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Bishop Robert Barron on the Appeal of Marxism

In a recent episode of The Word on Fire, Bishop Robert Barron examines Marxism and its relationship to Catholic social teaching. Although rightly pointing out some of the contrasts, Barron neglects the ways Catholic social thought has benefited from dialogue with Marxism.

2 thoughts on “Bishop Robert Barron on the Appeal of Marxism

  1. Thanks for this interesting read, Matt. In Katolicka etyka społeczna, a massive tome which has yet to be published in English, Karol Wojtyła writes that the Church has viewed “ideał komunizmu” [the ideal of communism] positively, but realizes that fallen human nature makes realizing it impossible. He also states that “Church tradition” has opposed capitalism as a “system społeczno-gospodarczego, jak i też jako ogólnego system wartości” [a socioeconomic system and as a general system of values]. Yet, he critiques Marxism and affirms elements of a free market economy.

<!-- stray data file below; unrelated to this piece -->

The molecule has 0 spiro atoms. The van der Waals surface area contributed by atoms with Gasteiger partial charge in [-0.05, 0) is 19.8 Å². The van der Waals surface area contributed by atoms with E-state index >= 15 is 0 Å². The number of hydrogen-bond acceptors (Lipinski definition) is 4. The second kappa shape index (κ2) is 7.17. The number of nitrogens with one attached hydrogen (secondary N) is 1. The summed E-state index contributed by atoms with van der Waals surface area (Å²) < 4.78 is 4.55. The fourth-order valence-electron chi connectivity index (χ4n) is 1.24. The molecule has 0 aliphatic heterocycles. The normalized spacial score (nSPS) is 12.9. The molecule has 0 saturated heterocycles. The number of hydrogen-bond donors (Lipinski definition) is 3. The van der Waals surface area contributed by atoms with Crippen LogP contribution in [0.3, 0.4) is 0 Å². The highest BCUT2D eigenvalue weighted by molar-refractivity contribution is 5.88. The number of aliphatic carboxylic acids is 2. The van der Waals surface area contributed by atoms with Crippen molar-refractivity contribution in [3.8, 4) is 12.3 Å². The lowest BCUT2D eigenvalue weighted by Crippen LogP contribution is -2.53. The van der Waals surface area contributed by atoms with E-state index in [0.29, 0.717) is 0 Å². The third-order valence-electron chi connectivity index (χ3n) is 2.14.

2. Young people aren’t interested in Biblical justice. They want the justice of John Rawls, which is nothing but envy redefined as justice.

    Capitalism came from the Catholic theologians associated with the University of Salamanca, Spain, in the 16th century. They distilled the foundation principles of capitalism – the sanctity of property, the just price as the one arrived at in a free market, a free market necessary for property to exist, and a state limited to the protection of the life, liberty and property of the citizens. Protestant nations embraced their principles while Catholic ones rejected them. I provide the interesting details in my book God is a Capitalist: Markets from Moses to Marx available on Amazon.

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